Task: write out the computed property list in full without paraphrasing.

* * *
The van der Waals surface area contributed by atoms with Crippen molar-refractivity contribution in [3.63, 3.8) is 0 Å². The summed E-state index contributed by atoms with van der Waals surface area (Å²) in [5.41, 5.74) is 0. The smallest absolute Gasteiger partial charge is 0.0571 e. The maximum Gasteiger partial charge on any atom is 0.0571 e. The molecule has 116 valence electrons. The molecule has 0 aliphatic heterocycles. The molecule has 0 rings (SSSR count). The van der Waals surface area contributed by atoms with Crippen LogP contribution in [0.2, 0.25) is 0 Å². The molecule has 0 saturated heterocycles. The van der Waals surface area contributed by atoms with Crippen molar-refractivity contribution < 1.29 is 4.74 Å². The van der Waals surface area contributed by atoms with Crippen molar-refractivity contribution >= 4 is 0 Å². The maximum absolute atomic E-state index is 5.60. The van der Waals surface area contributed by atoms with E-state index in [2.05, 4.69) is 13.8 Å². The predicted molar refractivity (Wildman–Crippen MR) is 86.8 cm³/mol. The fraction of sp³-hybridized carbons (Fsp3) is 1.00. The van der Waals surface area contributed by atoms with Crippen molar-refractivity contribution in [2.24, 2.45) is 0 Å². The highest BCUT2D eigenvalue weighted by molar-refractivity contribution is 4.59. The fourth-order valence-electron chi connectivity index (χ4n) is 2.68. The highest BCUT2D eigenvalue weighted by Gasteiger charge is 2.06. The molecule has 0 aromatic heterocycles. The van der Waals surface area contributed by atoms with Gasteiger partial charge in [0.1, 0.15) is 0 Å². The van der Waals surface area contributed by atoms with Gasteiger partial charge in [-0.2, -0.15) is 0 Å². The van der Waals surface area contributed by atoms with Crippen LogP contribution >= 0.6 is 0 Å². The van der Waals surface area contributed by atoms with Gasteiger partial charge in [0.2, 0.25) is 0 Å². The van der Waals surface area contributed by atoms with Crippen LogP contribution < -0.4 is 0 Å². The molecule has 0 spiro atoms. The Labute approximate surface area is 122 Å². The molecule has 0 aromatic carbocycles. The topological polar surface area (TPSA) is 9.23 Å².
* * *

The van der Waals surface area contributed by atoms with Crippen molar-refractivity contribution in [3.63, 3.8) is 0 Å². The summed E-state index contributed by atoms with van der Waals surface area (Å²) in [5.41, 5.74) is 0. The smallest absolute Gasteiger partial charge is 0.0571 e. The maximum Gasteiger partial charge on any atom is 0.0571 e. The molecule has 116 valence electrons. The molecule has 0 aliphatic heterocycles. The molecule has 0 rings (SSSR count). The van der Waals surface area contributed by atoms with Crippen LogP contribution in [0.2, 0.25) is 0 Å². The molecule has 0 saturated heterocycles. The van der Waals surface area contributed by atoms with Crippen molar-refractivity contribution < 1.29 is 4.74 Å². The van der Waals surface area contributed by atoms with Crippen molar-refractivity contribution >= 4 is 0 Å². The maximum absolute atomic E-state index is 5.60. The van der Waals surface area contributed by atoms with E-state index in [2.05, 4.69) is 13.8 Å². The predicted molar refractivity (Wildman–Crippen MR) is 86.8 cm³/mol. The fraction of sp³-hybridized carbons (Fsp3) is 1.00. The van der Waals surface area contributed by atoms with Crippen molar-refractivity contribution in [2.24, 2.45) is 0 Å². The highest BCUT2D eigenvalue weighted by molar-refractivity contribution is 4.59. The fourth-order valence-electron chi connectivity index (χ4n) is 2.68. The highest BCUT2D eigenvalue weighted by Gasteiger charge is 2.06. The molecule has 0 aromatic heterocycles. The van der Waals surface area contributed by atoms with Gasteiger partial charge in [0.1, 0.15) is 0 Å². The van der Waals surface area contributed by atoms with Gasteiger partial charge in [-0.2, -0.15) is 0 Å². The van der Waals surface area contributed by atoms with Crippen LogP contribution >= 0.6 is 0 Å². The van der Waals surface area contributed by atoms with Gasteiger partial charge in [0.2, 0.25) is 0 Å². The van der Waals surface area contributed by atoms with Crippen LogP contribution < -0.4 is 0 Å². The molecule has 0 spiro atoms. The Labute approximate surface area is 122 Å². The molecule has 0 aromatic carbocycles. The topological polar surface area (TPSA) is 9.23 Å².